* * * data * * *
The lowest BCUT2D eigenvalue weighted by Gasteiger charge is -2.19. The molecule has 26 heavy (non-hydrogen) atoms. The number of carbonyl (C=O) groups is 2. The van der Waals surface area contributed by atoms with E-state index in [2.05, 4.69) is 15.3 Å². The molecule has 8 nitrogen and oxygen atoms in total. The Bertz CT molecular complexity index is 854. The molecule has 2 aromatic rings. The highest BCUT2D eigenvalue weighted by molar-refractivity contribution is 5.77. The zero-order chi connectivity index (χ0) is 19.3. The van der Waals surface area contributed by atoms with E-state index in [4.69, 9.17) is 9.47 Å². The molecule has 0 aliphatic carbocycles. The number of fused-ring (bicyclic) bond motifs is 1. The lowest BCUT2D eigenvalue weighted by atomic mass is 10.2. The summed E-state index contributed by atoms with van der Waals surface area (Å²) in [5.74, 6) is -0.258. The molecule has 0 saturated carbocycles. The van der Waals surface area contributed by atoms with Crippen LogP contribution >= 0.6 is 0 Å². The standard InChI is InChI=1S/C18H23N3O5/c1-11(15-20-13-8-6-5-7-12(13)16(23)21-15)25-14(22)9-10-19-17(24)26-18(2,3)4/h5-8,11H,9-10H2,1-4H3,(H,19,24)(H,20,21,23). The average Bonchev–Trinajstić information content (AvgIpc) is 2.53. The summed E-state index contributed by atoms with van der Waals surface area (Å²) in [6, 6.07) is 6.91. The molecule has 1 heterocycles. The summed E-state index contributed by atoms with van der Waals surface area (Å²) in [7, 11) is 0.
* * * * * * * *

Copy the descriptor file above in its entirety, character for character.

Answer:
The lowest BCUT2D eigenvalue weighted by Gasteiger charge is -2.19. The molecule has 26 heavy (non-hydrogen) atoms. The number of carbonyl (C=O) groups is 2. The van der Waals surface area contributed by atoms with E-state index in [2.05, 4.69) is 15.3 Å². The molecule has 8 nitrogen and oxygen atoms in total. The Bertz CT molecular complexity index is 854. The molecule has 2 aromatic rings. The highest BCUT2D eigenvalue weighted by molar-refractivity contribution is 5.77. The zero-order chi connectivity index (χ0) is 19.3. The van der Waals surface area contributed by atoms with E-state index in [4.69, 9.17) is 9.47 Å². The molecule has 0 aliphatic carbocycles. The number of fused-ring (bicyclic) bond motifs is 1. The lowest BCUT2D eigenvalue weighted by atomic mass is 10.2. The summed E-state index contributed by atoms with van der Waals surface area (Å²) in [5.74, 6) is -0.258. The molecule has 0 saturated carbocycles. The van der Waals surface area contributed by atoms with Crippen LogP contribution >= 0.6 is 0 Å². The standard InChI is InChI=1S/C18H23N3O5/c1-11(15-20-13-8-6-5-7-12(13)16(23)21-15)25-14(22)9-10-19-17(24)26-18(2,3)4/h5-8,11H,9-10H2,1-4H3,(H,19,24)(H,20,21,23). The average Bonchev–Trinajstić information content (AvgIpc) is 2.53. The summed E-state index contributed by atoms with van der Waals surface area (Å²) in [6, 6.07) is 6.91. The molecule has 1 heterocycles. The summed E-state index contributed by atoms with van der Waals surface area (Å²) in [7, 11) is 0.